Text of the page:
Status Epilepticus and Acute Repetitive Seizures in Children, Adolescents, and Young Adults: Etiology, Outcome, and Treatment

  title={Status Epilepticus and Acute Repetitive Seizures in Children, Adolescents, and Young Adults: Etiology, Outcome, and Treatment},
  author={Wendy G. Mitchell},
  • W. Mitchell
  • Published 1 February 1996
  • Medicine, Psychology
  • Epilepsia
Summary: Status epilepticus (SE) is one of the most common neurologic emergencies in children, adolescents, and young adults. SE may be due to acute neurologic conditions such as meningitis, encephalitis, or stroke, complicated febrile seizures, intractable epilepsy, degenerative diseases, intoxication, or may be the first manifestation of epilepsy. Initial treatment of convulsive SE is usually with an intravenous benzodiazepine (BZD) [lorazepam (LZP) or diazepam (DZP)], phenobarbital (PB), or… 

Acute Seizures and Status Epilepticus

Management of Acute Repetitive Seizures

Diazepam rectal gel, a newer formulation of diazepam intended for rectal administration, effectively terminates acute seizures and prevents recurrence within the first 12 hours after administration.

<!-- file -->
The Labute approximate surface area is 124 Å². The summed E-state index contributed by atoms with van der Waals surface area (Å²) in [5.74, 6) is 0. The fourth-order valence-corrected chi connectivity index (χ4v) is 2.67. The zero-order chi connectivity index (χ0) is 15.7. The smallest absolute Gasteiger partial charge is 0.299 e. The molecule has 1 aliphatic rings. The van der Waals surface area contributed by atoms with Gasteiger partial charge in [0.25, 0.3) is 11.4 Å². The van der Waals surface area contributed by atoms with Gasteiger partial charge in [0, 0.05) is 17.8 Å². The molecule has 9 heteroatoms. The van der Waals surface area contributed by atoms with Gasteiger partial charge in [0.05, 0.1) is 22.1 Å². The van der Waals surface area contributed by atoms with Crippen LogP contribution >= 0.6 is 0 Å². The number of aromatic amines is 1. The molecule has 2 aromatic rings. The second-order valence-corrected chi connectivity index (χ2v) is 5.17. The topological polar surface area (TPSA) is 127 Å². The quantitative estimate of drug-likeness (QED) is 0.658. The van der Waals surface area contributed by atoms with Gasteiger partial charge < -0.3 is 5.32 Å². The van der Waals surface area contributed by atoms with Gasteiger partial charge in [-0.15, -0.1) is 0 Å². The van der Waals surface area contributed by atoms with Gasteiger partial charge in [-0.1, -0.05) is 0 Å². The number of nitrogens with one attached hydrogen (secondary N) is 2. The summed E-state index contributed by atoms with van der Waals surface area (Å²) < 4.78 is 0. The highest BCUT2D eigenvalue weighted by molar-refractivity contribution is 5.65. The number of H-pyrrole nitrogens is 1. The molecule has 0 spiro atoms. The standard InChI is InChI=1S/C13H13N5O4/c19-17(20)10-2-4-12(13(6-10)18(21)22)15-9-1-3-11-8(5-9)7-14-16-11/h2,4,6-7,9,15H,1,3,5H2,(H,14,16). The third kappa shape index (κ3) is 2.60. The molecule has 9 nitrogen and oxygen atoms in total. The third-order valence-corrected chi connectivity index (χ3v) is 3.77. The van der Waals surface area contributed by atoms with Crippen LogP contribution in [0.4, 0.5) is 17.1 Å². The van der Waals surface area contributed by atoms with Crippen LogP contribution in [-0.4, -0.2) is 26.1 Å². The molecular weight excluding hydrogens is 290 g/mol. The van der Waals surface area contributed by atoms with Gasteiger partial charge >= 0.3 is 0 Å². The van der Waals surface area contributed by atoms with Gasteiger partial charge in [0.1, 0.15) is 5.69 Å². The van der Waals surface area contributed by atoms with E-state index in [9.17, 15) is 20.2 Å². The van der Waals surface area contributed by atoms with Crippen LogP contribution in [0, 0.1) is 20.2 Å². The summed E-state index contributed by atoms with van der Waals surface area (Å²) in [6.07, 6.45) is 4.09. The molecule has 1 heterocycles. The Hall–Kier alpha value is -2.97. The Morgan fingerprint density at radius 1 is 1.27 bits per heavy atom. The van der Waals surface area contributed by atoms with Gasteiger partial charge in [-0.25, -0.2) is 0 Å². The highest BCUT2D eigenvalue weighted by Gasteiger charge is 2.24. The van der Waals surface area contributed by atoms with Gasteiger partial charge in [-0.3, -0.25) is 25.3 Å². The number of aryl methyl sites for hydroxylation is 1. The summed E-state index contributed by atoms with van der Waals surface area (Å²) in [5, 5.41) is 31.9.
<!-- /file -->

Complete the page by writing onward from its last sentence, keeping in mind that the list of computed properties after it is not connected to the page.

Benzodiazepines for prolonged seizures

  • Mark S. Anderson
  • Biology, Medicine
    Archives of Disease in Childhood: Education & Practice Edition
  • 2010
Diazepam, lorazepam and midazolam, the drugs most widely used to stop prolonged seizures, are members of the benzodiazepine family, a class of psychoactive drugs with varying hypnotic, sedative, anxiolytic, anticonvulsant, muscle relaxant and amnesic properties.

Refractory Convulsive Status Epilepticus in Children: Etiology, Associated Risk Factors and Outcome

Theiology of SE significantly influenced prognosis of it with significant incidence of RSE in acute symptomatic group, and Mortality and morbidity rates were significantly higher in children with RSE than in those with SE.

Additional Modalities for Treating Acute Seizures in Children: Overview

  • E. Bebin
  • Medicine, Psychology
    Journal of child neurology
  • 1998
Treatment should be initiated early in patients who are prone to seizure clusters or prolonged partial seizures that may generalize or progress to status epilepticus, and the recently approved intravenous formulation of valproate may be of use in children receiving oralvalproate who develop breakthrough seizures caused by subtherapeutic plasma levels that are secondary to missed doses or an inability to tolerate oral valproates.

Management of Acute Seizure Episodes

Clinical trial data indicate that rectal administration of a prepackaged viscous DZP solution reduces seizure frequency and recurrence compared to seizure control, improved patient and family quality of life, and was cost‐effective because it reduced the need for emergency and inpatient treatment.

Acute seizure management in children

Randomized clinical trials demonstrate that benzodiazepines are still the cornerstones of the acute management of seizures, but treatment is still evolving owing to the approval of newer medications.